Wabi-Sabi. Not to be confused with wasabi, the green paste associated with Japanese dishes, is my new favorite word. According to Japanese legend, a young man named Sen no Rikyu sought to learn the elaborate set of customs known as the Way of Tea. He went to tea-master Takeeno Joo, who tested the younger man by asking him to tend the garden. Rikyu cleaned up debris and raked the ground until it was perfect, then scrutinized the immaculate garden. Before presenting his work to the master, he shook a cherry tree, causing a few flowers to spill randomly onto the ground.
To this day, the Japanese revere Rikyu as one who understood to his very core a deep cultural thread known as Wabi-Sabi- the art in finding beauty in imperfection.
I’m drawn to this phrase/concept because it aligns so beautifully with the iSissy mission to savor the ordinary. Here are some things that wabi-sabi is NOT:
Wabi-sabi is not things that are sleek, mass produced or technology saturated. Wabi-sabi is a flea market, not a shopping mall. It’s a branch of dogwood, not an elaborate arrangement of flowers. It’s the silver sheen of aged wood, not the high-gloss polish of brand new. Wabi-Sabi celebrates the cracks in beautiful china that stand as a testament to their use.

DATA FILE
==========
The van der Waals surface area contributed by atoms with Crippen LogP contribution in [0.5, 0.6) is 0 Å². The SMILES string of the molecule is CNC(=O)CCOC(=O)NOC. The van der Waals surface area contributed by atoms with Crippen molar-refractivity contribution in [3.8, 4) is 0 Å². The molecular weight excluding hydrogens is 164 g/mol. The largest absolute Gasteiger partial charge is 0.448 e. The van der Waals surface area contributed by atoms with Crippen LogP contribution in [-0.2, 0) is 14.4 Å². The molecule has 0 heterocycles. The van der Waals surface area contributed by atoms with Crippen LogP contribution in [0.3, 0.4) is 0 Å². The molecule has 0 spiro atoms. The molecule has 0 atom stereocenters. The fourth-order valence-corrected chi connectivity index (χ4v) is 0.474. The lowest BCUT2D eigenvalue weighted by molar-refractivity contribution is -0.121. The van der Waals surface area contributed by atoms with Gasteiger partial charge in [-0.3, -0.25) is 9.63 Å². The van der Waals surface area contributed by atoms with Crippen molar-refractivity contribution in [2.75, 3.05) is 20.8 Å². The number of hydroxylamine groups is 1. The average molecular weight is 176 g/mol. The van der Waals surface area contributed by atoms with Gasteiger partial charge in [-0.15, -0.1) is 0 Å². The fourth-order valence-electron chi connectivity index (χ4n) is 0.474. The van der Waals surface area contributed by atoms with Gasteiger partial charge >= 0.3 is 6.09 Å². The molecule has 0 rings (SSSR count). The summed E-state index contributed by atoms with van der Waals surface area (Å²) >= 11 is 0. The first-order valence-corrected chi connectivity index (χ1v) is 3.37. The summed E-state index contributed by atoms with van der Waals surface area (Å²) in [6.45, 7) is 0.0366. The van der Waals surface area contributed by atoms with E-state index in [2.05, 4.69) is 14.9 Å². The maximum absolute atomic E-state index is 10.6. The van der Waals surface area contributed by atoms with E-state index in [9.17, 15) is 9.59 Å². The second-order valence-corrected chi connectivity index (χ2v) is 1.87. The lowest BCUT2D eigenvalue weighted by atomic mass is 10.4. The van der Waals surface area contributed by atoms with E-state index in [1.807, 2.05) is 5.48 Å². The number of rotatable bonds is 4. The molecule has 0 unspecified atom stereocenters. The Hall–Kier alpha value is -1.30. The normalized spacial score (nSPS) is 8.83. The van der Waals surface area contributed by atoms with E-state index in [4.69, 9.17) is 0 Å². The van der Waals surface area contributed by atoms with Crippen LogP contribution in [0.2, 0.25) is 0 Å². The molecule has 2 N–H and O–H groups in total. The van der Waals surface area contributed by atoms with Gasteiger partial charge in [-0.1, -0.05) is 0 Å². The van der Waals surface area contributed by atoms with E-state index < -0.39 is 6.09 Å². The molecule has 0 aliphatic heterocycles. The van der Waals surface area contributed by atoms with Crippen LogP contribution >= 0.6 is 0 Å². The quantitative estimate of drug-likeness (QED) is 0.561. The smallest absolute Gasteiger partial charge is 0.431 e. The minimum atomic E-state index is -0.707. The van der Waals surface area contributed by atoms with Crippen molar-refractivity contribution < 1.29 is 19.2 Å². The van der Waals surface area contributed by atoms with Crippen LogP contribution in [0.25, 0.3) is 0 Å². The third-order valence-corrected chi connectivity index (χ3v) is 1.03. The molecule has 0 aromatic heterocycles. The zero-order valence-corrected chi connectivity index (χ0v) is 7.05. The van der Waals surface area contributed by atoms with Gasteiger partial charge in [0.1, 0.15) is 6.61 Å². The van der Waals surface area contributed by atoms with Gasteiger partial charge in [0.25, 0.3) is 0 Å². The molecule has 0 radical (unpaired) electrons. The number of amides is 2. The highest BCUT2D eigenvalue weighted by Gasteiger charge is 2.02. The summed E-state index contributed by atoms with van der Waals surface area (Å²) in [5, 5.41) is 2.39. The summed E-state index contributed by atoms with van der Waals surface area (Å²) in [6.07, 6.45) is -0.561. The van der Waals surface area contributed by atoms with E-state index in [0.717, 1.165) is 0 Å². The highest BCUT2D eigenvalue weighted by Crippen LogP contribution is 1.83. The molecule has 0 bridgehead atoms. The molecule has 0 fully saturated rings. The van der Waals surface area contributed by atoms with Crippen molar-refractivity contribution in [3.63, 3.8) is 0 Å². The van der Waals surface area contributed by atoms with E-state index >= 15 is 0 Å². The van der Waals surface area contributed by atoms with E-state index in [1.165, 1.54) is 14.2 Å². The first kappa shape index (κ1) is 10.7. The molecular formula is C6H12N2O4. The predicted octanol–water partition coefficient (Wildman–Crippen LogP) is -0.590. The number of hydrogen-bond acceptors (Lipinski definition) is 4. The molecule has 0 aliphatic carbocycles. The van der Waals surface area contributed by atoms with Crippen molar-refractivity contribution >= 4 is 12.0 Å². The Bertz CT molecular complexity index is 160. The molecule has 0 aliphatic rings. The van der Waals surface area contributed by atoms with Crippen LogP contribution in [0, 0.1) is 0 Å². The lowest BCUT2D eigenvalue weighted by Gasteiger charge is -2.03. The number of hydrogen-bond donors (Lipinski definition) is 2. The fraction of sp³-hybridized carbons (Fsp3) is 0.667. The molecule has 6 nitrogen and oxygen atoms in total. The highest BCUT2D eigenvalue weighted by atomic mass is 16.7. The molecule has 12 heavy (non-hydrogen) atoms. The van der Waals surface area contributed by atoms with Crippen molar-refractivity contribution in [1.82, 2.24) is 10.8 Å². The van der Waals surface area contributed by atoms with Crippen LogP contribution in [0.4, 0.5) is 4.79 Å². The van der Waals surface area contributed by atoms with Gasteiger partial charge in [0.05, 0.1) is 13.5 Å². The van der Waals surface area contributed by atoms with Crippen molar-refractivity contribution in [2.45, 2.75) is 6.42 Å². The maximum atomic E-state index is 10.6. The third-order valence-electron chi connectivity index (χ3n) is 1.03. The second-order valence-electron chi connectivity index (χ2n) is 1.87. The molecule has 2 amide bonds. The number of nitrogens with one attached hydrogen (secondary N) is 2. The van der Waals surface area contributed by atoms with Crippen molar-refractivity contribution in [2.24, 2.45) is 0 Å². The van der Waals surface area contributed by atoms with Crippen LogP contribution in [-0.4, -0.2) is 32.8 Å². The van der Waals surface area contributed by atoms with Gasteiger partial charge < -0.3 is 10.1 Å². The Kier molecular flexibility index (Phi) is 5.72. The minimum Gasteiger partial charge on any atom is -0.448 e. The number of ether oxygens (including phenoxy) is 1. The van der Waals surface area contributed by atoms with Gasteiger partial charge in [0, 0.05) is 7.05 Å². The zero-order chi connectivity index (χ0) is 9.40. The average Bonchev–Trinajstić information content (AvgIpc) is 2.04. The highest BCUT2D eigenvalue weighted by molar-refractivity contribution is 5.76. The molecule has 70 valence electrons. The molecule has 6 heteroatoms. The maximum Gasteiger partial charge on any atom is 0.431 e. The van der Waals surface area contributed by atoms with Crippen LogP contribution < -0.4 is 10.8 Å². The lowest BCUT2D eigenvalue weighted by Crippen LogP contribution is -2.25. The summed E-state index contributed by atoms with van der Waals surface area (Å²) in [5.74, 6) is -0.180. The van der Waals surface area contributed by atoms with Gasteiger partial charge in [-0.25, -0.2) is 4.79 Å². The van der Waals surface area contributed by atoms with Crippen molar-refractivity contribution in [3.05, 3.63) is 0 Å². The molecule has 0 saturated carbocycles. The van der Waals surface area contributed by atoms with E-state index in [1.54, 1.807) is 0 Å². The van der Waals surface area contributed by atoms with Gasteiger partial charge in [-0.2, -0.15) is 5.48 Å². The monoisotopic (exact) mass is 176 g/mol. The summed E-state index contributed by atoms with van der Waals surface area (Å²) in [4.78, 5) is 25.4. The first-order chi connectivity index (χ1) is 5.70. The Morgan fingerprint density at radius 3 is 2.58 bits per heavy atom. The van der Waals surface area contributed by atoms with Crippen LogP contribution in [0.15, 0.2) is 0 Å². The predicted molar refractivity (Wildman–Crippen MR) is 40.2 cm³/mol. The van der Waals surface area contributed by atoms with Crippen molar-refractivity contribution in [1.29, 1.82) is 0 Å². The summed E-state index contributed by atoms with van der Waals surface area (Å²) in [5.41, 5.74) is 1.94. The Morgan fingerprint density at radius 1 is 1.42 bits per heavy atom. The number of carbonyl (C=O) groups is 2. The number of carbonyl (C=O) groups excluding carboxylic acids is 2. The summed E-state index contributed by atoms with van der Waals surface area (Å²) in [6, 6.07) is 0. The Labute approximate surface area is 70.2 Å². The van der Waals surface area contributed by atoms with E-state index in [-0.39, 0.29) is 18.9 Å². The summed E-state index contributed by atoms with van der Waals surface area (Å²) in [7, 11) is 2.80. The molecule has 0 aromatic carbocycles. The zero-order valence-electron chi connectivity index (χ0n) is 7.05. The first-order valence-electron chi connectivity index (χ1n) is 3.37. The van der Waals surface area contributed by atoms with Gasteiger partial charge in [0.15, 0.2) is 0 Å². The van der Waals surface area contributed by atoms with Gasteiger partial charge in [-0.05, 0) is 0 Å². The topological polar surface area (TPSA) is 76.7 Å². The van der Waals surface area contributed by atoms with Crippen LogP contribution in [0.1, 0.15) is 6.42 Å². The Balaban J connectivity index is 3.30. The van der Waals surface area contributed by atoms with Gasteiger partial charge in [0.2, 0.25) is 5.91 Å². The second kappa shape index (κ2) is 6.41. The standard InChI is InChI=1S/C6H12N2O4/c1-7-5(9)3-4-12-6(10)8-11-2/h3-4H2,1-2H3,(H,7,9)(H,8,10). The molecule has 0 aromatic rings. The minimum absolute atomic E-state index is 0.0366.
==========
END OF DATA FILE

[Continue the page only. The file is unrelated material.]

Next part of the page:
As a life style, Wabi-Sabi requires a pace that allows us to appreciate more, fix less-a willingness to accept things as they are-the ability to slow our minds and embrace our surroundings with no desire to fix, perfect or abandon because it lacks perfection.
I hope you are inspired to look for the Wabi-Sabi in your life – the little nicks, cracks and scratches in our things that give them character – that reflect their use. And maybe, view those fine lines our faces as smile lines-not wrinkles. Those lines are our personal Wabi-Sabi.